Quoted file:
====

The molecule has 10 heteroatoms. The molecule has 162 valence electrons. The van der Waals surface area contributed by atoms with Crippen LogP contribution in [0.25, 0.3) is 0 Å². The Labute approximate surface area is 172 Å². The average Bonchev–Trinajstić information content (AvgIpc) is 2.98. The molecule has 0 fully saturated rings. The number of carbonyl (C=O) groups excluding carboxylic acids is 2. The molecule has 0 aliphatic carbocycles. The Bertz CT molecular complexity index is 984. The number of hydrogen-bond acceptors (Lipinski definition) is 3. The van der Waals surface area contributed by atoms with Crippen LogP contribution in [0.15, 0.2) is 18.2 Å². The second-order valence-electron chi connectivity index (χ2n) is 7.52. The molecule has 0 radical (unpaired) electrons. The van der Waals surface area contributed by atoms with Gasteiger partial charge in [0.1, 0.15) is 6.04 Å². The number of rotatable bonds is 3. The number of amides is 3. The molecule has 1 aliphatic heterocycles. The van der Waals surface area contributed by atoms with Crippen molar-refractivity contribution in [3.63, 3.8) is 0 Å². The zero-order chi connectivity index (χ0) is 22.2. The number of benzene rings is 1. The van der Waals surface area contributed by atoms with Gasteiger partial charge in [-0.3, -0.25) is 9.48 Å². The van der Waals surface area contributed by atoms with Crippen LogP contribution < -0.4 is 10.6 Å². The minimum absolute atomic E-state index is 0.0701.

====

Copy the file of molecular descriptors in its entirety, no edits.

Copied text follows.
The molecule has 10 heteroatoms. The molecule has 162 valence electrons. The van der Waals surface area contributed by atoms with Crippen LogP contribution in [0.25, 0.3) is 0 Å². The Labute approximate surface area is 172 Å². The average Bonchev–Trinajstić information content (AvgIpc) is 2.98. The molecule has 0 fully saturated rings. The number of carbonyl (C=O) groups excluding carboxylic acids is 2. The molecule has 0 aliphatic carbocycles. The Bertz CT molecular complexity index is 984. The number of hydrogen-bond acceptors (Lipinski definition) is 3. The van der Waals surface area contributed by atoms with Crippen LogP contribution in [0.15, 0.2) is 18.2 Å². The second-order valence-electron chi connectivity index (χ2n) is 7.52. The molecule has 0 radical (unpaired) electrons. The van der Waals surface area contributed by atoms with Gasteiger partial charge in [0.1, 0.15) is 6.04 Å². The number of rotatable bonds is 3. The number of amides is 3. The molecule has 1 aliphatic heterocycles. The van der Waals surface area contributed by atoms with Crippen molar-refractivity contribution in [3.63, 3.8) is 0 Å². The zero-order chi connectivity index (χ0) is 22.2. The number of benzene rings is 1. The van der Waals surface area contributed by atoms with Gasteiger partial charge in [-0.3, -0.25) is 9.48 Å². The van der Waals surface area contributed by atoms with Crippen LogP contribution < -0.4 is 10.6 Å². The minimum absolute atomic E-state index is 0.0701.